The Coca-Cola Company is a beverage retailer, manufacturer, and marketer of non-alcoholic beverage concentrates and syrups headquartered in the United States in Atlanta, Georgia. According to The Coca-Cola Company’s website, the Coca-Cola system is comprised of nearly 250 bottling entities worldwide. TCCC notes that it does not wholly own or control independent bottlers.
According to its website, Coca-Cola Amatil is the largest bottler and distributor of non-alcoholic ready-to-drink beverages in the Asia Pacific region, and one of the world’s largest bottlers of TCCC beverages. Coca-Cola Amatil has two subsidiaries named in this Specific Instance, Coca-Cola Distribution Indonesia (CCDI) and Coca-Cola Bottling Indonesia (CCBI). TCCC identified another one, Coca-Cola Amatil Indonesia.
The U.S. NCP was satisfied that IUF was able to provide information about the Specific Instance and had an interest in the issues raised.
- Whether the issue is material and substantiated
IUF provided information in the form of letters and annexes in its submission alleging failure on the part of TCCC to execute due diligence with Coca-Cola Amatil Indonesia when it comes to the labor and human rights chapters of the Guidelines and the issues raised in the Specific Instance.
The U.S. NCP, per its established procedures, makes no determination whether a violation of the Guidelines has taken place. U.S. NCP assesses that the issues merit further consideration and thus offers voluntary mediation services to the parties.
- Link between TCCC’s activities and issues raised
Coca-Cola Amatil is an independent bottler in the Coca-Cola system. TCCC holds a 29.2% share in Coca-Cola Amatil, licenses the brands to Amatil and sells concentrate to Amatil. TCCC directly invests in Coca-Cola Amatil Indonesia and it appears to the U.S. NCP that without the investment, equity ownership, brand licensing and concentrate purchased from the Coca-Cola Company, the bottler could not operate as part of the Coca-Cola system.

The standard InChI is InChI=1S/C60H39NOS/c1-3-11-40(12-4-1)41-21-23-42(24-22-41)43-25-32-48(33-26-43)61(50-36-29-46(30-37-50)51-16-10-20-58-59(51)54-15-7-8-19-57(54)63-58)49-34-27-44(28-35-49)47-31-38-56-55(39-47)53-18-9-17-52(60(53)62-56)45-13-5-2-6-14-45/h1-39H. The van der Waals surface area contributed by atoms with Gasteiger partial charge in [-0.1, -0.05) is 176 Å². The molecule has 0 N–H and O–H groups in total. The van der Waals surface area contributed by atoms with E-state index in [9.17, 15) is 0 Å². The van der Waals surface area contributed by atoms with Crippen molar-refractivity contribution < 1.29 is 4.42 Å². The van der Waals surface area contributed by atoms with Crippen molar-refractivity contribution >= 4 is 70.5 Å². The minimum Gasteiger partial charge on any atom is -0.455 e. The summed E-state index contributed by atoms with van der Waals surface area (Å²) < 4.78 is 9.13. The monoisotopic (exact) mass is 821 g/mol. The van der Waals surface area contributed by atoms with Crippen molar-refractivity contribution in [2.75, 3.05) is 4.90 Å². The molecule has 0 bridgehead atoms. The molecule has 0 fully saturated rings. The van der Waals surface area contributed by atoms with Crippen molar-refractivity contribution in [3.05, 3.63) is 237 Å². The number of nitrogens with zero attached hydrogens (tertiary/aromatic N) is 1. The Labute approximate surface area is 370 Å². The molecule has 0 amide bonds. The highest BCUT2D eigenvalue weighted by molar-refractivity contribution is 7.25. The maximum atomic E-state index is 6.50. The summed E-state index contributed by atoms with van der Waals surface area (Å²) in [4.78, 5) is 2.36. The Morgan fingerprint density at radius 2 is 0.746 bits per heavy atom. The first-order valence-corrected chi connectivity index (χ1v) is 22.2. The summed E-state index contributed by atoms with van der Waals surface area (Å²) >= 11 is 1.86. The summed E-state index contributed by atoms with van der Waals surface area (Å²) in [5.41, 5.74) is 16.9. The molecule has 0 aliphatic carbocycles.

- Relevance of applicable law and procedures, including court rulings
Both parties note that an Indonesian court ruled in favor of Coca-Cola Amatil Indonesia on October 5, 2016 in the matter related to one individual. The U.S. NCP was not aware of any applicable law or procedures that would weigh against offering its mediation service in this case. The U.S. NCP was satisfied that its offer of mediation would not have any significant effect on processes that are underway.
- How similar issues have been, or are being treated in other domestic or international proceedings
The U.S. NCP is not aware of similar proceedings.
- Whether the consideration of the Specific Instance would contribute to the purposes and effectiveness of the Guidelines
The U.S. NCP considered that its mediation could play a positive role in assisting the parties in facilitating a dialogue on the issues raised in the Specific Instance and reaching a mutually acceptable solution. Consistent with the criteria in the U.S. NCP procedures for Specific Instances (as established in the Guidelines themselves), the USNCP determined in the course of its Initial Assessment that the matters raised are bona fide, merit further consideration, and were relevant to the implementation of the Guidelines.
The Guidelines and Leverage
The Guidelines have this to say about supply chain responsibility:
“If the enterprise identifies a risk of contributing to an adverse impact, then it should take the necessary steps to cease or prevent its contribution and use its leverage to mitigate any remaining impacts to the greatest extent possible. Leverage is considered to exist where the enterprise has the ability to effect change in the wrongful practices of the entity that causes the harm.” (Commentary on General Principles, p.19)
This supply chain responsibility is further clarified in paragraph 20 of the Commentary on General Principles:
‘’Meeting the expectation in paragraph A.12 would entail an enterprise, acting alone or in co-operation with other entities, as appropriate, to use its leverage to influence the entity causing the adverse impact to prevent or mitigate that impact.’’
Paragraph A.12 of the Guidelines states that enterprises should
“Seek to prevent or mitigate an adverse impact where they have not contributed to that impact, where the impact is nevertheless directly linked to their operations, products or services by a business relationship. This is not intended to shift responsibility from the entity causing an adverse impact to the enterprise with which it has a business relationship.”